Chris Perk has been a sports guy since he was young.
A friend who lived next to his grandma in Homer suggested he join the Little League team one summer when he was a kid, and later convinced him to go out for the wrestling team. From there, he was hooked.
Perk, who is well known on the southern peninsula for playing sports and later coaching and facilitating them, is leaving his position as the Homer athletic director after 22 years.
“It’s been an amazing experience working in the high school and being part of a town that’s really giving, and looks out for a lot of people,” Perk said. “In the sporting world, I’d like to think that I obtained a lot of knowledge and learned from a lot of great people.”
A graduate of Homer High School, Perk played football and basketball, and wrestled. He went on to wrestle for Pacific University in Forest Grove, Oregon, after high school, and returned to Homer to teach physical education at the middle school in 1997. In 2000, he took over as the Homer High School wrestling coach and athletic director.
Perk said he has looked up to others in the area during his tenure, like John Andrews, former athletic director at since-closed Skyview High School; Tim Delaney, a former AD and health teacher at Kenai Central High School; and Al Howard, former Soldotna High School AD and one of the past presidents of the Kenai Peninsula School Activities Association.
“I really took notes from those guys to see how they ran their athletic departments,” Perk said. “And I think I just tried to do the right thing as much as possible.”
In addition to his duties as an AD, Perk led the Homer High wrestling team to multiple state championships during his time as coach. He and the team won state titles in 2015 and 2018, and finished as runner-ups in the 2016 and 2017 state tournaments.
Perk said building a wrestling program people wanted to be a part of, a program of work ethic and grit, was one of his biggest achievements during his time at the school.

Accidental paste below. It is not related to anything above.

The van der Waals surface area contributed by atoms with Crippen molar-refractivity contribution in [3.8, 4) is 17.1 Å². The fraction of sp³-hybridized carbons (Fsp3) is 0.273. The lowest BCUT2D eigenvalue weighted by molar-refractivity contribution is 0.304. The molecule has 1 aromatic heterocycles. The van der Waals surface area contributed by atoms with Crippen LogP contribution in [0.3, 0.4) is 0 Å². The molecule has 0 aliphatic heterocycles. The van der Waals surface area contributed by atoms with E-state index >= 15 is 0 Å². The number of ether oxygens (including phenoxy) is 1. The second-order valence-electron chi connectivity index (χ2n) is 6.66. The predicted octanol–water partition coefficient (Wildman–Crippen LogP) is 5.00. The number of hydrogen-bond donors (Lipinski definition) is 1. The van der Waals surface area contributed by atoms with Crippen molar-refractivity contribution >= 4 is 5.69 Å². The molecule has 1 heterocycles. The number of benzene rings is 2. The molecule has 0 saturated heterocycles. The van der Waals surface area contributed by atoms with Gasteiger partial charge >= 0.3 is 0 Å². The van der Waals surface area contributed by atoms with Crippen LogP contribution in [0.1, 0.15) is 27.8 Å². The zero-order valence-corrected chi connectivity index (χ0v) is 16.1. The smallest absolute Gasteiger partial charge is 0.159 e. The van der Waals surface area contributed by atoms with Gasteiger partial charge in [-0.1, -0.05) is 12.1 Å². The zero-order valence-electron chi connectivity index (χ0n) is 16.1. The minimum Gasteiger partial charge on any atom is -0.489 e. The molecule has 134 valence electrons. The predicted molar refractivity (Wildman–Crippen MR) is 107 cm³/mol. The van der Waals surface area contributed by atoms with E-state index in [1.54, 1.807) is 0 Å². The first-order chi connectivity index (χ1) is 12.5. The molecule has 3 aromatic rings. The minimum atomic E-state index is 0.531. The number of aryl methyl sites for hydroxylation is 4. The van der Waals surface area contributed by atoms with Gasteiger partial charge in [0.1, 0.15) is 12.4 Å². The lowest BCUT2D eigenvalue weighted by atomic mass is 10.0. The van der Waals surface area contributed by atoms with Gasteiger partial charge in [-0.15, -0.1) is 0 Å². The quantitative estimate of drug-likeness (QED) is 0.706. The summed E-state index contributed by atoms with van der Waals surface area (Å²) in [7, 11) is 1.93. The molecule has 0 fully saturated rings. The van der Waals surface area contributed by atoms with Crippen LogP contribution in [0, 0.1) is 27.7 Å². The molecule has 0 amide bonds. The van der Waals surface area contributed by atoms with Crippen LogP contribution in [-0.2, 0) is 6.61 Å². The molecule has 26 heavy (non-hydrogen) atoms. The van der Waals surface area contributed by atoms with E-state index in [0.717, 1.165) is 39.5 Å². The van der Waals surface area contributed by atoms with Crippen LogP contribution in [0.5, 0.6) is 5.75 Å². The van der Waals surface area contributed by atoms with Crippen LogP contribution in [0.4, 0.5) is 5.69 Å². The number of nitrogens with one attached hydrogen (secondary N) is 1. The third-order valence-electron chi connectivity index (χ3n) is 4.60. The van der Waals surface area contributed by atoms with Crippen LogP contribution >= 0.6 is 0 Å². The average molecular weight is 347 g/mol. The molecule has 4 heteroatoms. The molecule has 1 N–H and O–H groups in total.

“It was cool to be able to just know that there’s a system in place and how to build a program from the youth level, and see a group of kids go through the system and then graduate and win a couple state championships,” he said.
And getting there, he said, wouldn’t have been possible without all the support throughout the years — which included support from the booster club and Alaska Region III.
“We couldn’t have done it without great assistance and people in the community that were part of it,” Perk said. “Everyone’s … always willing, it seems like at Homer, to reach out and be a part of things.”
Even though he’s retiring from Homer, he’s not quite finished with his career. Perk said he’s headed down to Washington to take a full-time athletic director role at a local middle school, but mainly so he can be closer to his daughter and three grandkids for a few years.
He emphasized that he’s not leaving Homer for good, and they’ll still be back every summer.
“This is our community, we’re not selling out,” Perk said. “This is a good time, I think just to explore a bit.”
To him, athletics are a lot more than just a few practices and games during the season. They’re emblematic of other parts of life.
“Teamwork is so important, because in the day-to-day operation, I think we’re all on this planet together looking out for each other,” Perk said. “I also think it’s kind of cool that there’s a coach and someone that you can look up to, and it’s a way to better yourself and hopefully you can use those tools later on in life to lean on when things get tough.”
Sports teach kids the value of sacrifice and self improvement, he said.
“I guess the phrase I like to use is try to make people around you better,” Perk said. “I think sports allow that to happen if you take advantage of it.”
Reach reporter Camille Botello at email@example.com.